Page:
ST-ALEXIS-DES-MONTS, Quebec – Yes, it’s winter, so almost on cue various carmakers are showcasing their winter-friendly models. What makes a car particularly adept at winter driving is all-wheel drive – no, it’s not really any safer to drive an all-wheel driver in winter than, say, a modern two-wheel drive car equipped with ABS, traction control, and a good set of winter tires.
However, AWD does add a measure of convenience, since it reduces the amount of shovelling needed when you’re snowed into a parking spot, and it does ease the flow of traffic when conditions are snowy, icy, slushy, or a combination of all of those, since four driving wheels are better at getting a car moving than two.
Many manufacturers offer AWD models in Canadian dealerships, and Volkswagen is no different. And assembled on frozen Lac Sacacomie, a winter wonderland located two hours northeast of Montreal in Quebec’s Mauricie region, are the five vehicles available with AWD bearing the VW logo: the Golf Sportwagen and Alltrack, the Tiguan, the Atlas, and Volkswagen’s sportiest all-wheel driver, the Golf R. Take note that on any of these models, AWD is available from the base trim on up, so you don’t have to dish out extra cash for features and frills you don’t need, just to have a VW that drives all four wheels.
The least expensive AWD Volkswagen is the Golf SportWagen 4Motion, – just $1,500 more than the base front-drive model. Next up is the , the Golf Alltrack at $34,345, and finally, .
Volkswagen’s 4Motion is a simple yet effective AWD system, contained in a compact unit that is mounted just ahead of the rear axle. The 115-kilogram unit contains an electronically controlled Haldex multi-plate clutch that engages only when additional traction is needed at the rear wheels.
When driving on a level road at a steady speed, only the front wheels propel 4Motion-equipped VWs, reducing fuel consumption compared to full-time systems. If any loss of traction is sensed at the rear, the Haldex clutch engages quickly yet progressively to transfer torque to the rear axle. Depending on the conditions, the clutch can engage completely, allowing full engine torque to drive the rear wheels.
That’s pretty much all there is to 4Motion, and its operation is not altered by the various drive modes. Drive modes vary depending on the model (Eco, Sport, Offroad, etc.), and they alter throttle response, engine and automatic transmission mapping, and ABS and traction control settings; they do not affect AWD system operation. For drivers inclined to do so, the stability and traction controls can be mostly turned off on all models but the Atlas, which maintains most of the safety features.
In practice on the snow-covered ice on Lac Sacacomie, 4Motion is seamless in operation. It permits easy and safe negotiating of the slalom and serpentine circuits carved though the snow onto the lake’s icy surface. All vehicles are equipped with winter tires, which further enhances handling.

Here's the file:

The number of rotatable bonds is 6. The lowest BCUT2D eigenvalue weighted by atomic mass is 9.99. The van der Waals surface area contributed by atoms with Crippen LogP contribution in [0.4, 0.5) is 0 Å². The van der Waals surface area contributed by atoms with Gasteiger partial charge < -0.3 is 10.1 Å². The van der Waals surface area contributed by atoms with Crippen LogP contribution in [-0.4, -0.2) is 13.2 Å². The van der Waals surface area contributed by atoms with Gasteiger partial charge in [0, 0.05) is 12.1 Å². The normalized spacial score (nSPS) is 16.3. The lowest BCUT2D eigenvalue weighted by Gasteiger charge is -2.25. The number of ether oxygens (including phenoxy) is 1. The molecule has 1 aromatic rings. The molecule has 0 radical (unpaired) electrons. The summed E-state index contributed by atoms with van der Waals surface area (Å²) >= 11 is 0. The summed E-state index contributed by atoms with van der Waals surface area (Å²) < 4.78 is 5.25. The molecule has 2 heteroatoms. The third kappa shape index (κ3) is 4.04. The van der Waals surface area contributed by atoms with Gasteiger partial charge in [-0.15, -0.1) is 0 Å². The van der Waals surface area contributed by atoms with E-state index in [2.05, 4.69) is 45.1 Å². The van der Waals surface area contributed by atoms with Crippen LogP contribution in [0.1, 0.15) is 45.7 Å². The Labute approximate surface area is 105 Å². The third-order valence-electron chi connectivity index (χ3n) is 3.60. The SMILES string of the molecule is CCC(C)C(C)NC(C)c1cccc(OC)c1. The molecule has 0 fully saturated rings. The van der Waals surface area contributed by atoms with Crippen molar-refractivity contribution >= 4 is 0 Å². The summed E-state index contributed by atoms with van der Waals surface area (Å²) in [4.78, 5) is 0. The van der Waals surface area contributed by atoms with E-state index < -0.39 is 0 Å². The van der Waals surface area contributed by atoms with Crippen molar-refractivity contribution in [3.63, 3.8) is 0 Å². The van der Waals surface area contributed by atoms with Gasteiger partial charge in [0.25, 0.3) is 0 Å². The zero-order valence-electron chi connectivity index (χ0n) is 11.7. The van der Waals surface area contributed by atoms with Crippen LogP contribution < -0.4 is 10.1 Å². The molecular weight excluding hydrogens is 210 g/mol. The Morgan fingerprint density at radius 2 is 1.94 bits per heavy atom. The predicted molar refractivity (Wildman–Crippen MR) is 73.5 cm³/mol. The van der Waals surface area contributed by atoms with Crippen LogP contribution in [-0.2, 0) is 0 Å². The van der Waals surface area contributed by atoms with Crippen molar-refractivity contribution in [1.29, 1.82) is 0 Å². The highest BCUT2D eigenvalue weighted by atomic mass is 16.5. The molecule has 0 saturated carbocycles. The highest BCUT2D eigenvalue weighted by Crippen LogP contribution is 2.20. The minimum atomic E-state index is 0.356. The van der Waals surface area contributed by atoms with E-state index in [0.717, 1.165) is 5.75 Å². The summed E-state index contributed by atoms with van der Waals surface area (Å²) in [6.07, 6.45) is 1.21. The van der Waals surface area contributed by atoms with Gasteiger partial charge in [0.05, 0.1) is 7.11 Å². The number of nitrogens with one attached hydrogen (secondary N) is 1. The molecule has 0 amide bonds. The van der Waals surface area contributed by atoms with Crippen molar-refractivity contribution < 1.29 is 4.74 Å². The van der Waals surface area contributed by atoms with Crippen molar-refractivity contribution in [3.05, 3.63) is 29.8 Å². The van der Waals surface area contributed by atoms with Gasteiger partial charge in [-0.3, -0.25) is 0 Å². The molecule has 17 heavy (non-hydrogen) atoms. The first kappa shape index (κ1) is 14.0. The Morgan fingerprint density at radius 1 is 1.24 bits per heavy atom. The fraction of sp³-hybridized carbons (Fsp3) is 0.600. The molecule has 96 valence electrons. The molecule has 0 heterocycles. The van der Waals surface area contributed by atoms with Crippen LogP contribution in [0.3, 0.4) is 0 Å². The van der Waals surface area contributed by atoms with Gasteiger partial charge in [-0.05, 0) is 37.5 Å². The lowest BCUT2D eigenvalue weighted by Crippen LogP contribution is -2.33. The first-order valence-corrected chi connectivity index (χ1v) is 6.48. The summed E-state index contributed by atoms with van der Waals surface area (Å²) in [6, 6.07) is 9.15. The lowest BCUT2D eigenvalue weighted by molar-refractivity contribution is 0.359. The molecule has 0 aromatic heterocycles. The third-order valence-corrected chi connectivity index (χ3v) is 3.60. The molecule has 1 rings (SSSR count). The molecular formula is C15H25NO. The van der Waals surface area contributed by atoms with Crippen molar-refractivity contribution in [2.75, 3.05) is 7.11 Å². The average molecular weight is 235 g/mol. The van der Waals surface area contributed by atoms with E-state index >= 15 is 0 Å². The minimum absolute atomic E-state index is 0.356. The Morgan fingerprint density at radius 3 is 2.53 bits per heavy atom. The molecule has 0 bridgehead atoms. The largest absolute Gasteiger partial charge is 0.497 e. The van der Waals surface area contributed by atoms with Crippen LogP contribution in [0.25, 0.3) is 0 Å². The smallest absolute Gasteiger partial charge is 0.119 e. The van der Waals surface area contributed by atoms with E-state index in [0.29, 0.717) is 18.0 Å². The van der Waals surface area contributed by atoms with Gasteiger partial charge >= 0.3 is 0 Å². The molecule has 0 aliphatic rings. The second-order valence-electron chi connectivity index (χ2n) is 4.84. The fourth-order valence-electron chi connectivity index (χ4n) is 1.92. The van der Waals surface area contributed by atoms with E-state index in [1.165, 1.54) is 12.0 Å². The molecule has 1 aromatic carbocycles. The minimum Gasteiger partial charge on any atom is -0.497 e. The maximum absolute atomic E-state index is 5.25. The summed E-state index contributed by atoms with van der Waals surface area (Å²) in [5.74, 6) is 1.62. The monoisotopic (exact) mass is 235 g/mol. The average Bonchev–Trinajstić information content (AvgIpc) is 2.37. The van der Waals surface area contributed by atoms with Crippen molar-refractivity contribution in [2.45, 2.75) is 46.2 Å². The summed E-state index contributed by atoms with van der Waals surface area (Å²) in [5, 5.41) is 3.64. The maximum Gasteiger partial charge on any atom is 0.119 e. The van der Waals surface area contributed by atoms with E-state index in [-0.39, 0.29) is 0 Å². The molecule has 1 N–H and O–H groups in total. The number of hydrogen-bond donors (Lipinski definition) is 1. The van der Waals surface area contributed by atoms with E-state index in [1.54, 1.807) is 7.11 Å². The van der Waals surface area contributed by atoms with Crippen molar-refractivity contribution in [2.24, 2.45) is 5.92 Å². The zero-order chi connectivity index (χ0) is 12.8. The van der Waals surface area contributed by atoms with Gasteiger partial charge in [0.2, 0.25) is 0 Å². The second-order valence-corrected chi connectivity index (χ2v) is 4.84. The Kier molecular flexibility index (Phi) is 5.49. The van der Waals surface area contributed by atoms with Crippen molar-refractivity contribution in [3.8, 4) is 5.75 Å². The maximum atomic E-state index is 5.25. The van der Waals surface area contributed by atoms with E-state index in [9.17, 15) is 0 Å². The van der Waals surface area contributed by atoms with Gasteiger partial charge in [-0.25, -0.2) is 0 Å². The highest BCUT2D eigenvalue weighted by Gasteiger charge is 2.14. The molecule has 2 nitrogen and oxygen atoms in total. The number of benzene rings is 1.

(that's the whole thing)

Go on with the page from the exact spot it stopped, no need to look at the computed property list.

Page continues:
With the sportiest modes selected and the stability control turned off on all models but the Atlas, they allow for some oversteer, which is almost always fun to experience when deliberate; if it happens on a winding public road, however, it can be terrifying. It’s for this reason that Volkswagen will not allow even the most reckless of drivers to turn the safety systems off completely. This is most evident in the 292-horsepower Golf R, which is shorter than the other cars on this winter event and more conducive to performance winter driving. It steers precisely on the loose snow atop the ice, and pivots predictably when it hits bare ice at the apex of the turns on the zigzagging circuit.
Where it comes apart, at least from a fun seeker’s perspective, is when you get into an exaggerated drift and try to power out of the corners with the rear end hanging way out and a cloud of powdery snow trailing in the rear. With too much steering angle and too much throttle, electronics take over and the throttle no longer follows your foot’s commands; the engine, instead, powers the wheels intermittently, which has the adverse effect of killing the drift and straightening the car out. While this behaviour is a buzz-killer from a purely entertaining perspective, it does provide a safety net if someone attempts this type of silliness – or inadvertently carries too much speed in a corner – on the open road.
The trick to turning some quick and engaging laps is to find the correct amount of countersteering angle, and feather the throttle so you’re just on the edge of electronic intervention. Doing this is actually gratifying as well as challenging, and enables smooth and controlled, if somewhat tame drifts. The SportWagen behaves quite differently, as it also applies the brakes aggressively to help steer the car back into line, though applying the same technique proves fruitful and fun.
Snowbound hooning on a closed course is one thing, and in that context, maybe excessive electronic intervention isn’t the ideal driving partner. But when you’re on your way to the cottage and a blizzard hits halfway there, you’ll be grateful that Volkswagen’s 4Motion all-wheel-drive system has your back.